I read a letter to the editor in The Gazette on Sunday, Feb. 18 and was stunned by its opening line.
"My name is Ursen Winter Black, and I am writing this because I am afraid of going to school every day."
My heart sank. I cried openly and read as this young man bravely opened his heart saying, "I'm afraid for my friends, for the teachers, security and staff of our campus. We live in a country where the public education system has been made into a stage for fear and violence."
God help us.
Colorado is no stranger to gun violence. Some of our most famous incidents include the Columbine School massacre in 1999 and the Aurora Theater shooting in 2012. Other active gunman occurrences closer to home include the Planned Parenthood shooting and the Platte Ave. shooting in 2015. In Colorado Springs, the most recent active shooter confrontation was this February with the death of deputy Micah Flick.
As reported in The Denver Post, Del Elliott, founding director of the Center for the Study and Prevention of the University of Colorado at Boulder says that Colorado is in the bottom third statistically for gun violence. "But the particular form of this violence - shooting with massive amounts of death - we do seem to have more of that."
And with each episode, children in our state are further traumatized. These shooting occurrences are news because of their rarity. They do not happen often, but the 24/7 news cycle makes it feel larger than life and part of our everyday routine.
Most schools are safe and go on without incident daily. But surely we can see how the emotions attached to this recent school shooting could drown those facts out. Especially for a child.
This is not up for debate. We the people, must demand that we stop the political status quo of fighting for the advantaged position. Our view of this issue as a puzzle with a piece missing is incorrect. There is no easy single solution.
We must see these active shooter incidents as a puzzle that has only the corners and framing pieces joined. There are many pieces that have to be fitted together to form the right picture. Many of us support at least one of the pieces. That's a start.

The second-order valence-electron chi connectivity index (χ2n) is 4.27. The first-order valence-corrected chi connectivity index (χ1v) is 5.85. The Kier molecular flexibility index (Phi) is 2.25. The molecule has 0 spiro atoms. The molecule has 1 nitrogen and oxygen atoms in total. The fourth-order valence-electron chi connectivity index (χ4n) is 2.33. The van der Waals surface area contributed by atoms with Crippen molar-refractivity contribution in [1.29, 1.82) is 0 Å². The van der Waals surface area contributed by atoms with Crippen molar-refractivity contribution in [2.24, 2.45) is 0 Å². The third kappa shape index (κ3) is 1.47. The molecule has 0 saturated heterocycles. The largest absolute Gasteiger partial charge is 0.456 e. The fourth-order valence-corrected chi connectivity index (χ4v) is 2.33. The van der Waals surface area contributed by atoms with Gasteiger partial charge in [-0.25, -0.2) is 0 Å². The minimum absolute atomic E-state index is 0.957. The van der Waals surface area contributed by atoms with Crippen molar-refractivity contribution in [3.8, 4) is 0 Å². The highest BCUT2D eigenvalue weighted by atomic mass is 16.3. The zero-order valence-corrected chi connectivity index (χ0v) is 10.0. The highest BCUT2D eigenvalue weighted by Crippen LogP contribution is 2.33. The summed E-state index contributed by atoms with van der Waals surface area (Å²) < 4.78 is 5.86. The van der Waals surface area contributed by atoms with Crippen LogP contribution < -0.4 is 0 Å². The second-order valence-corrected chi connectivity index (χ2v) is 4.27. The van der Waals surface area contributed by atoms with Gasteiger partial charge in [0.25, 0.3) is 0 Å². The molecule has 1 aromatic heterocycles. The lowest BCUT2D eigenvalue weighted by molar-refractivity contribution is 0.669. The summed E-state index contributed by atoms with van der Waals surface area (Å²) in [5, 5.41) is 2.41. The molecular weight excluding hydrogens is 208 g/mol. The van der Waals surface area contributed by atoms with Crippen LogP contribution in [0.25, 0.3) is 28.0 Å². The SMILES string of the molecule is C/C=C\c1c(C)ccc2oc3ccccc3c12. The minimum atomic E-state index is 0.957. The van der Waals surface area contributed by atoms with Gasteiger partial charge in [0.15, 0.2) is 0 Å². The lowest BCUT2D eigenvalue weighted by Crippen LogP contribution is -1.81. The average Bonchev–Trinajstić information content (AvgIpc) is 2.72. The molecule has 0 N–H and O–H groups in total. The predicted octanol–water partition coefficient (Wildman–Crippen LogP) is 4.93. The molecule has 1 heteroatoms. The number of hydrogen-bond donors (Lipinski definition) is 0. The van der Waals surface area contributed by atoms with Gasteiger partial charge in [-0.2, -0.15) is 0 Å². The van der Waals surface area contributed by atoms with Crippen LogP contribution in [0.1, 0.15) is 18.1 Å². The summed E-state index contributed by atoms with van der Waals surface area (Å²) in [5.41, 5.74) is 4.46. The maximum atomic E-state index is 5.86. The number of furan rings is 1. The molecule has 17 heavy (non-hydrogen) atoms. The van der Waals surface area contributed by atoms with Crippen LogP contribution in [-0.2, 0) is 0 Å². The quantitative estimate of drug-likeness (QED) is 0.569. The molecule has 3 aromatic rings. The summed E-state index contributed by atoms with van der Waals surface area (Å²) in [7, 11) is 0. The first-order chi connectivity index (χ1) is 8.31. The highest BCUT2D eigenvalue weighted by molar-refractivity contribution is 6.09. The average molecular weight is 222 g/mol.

We must address gun safety. And appropriate access. We must talk about mental health. We must coordinate between law enforcement, schools and other agencies including the FBI. We may need cameras and security personnel or armed guards at schools.
This is not a puzzle that we can solve at a leisurely pace.
We must put these pieces together quickly. Before more lives are lost.
Children like Ursen show us the goal. " I hope that someday the power to kill will never be brought into a school campus again, and we can look back on these dark times as a distant nightmare."
Young people are raising their voices in protest because those of us in authority have not kept them safe. We owe the children of this nation a heartfelt apology. And then we must stop our political grandstanding long enough to put the solutions into place.
I believe that respect for authority is the cornerstone of development in life for a child. But only when that respect is earned. Admitting to wrongdoing is a profoundly shaming experience. It's worse when apologizing to a child.
With this in mind, I swallowed my pride and penned these words to a young man who earned them with his uncommon courage.
I am deeply sorry that you have become convinced that school is unsafe. I add my tears to yours, as I apologize for the failure of the adults around you to help you to feel safe in school. We may not be able to use all of your ideas, but I know that we in my generation must find a way to do better. Now.
You can read Ursen's letter here: http://bit.ly/2EJq8MQ.
Rachel Stovall is a longtime community advocate and organizer. Also a fundraising, media and marketing consultant, Stovall is most known for singing with her dance band Phat Daddy and the Phat Horn Doctors.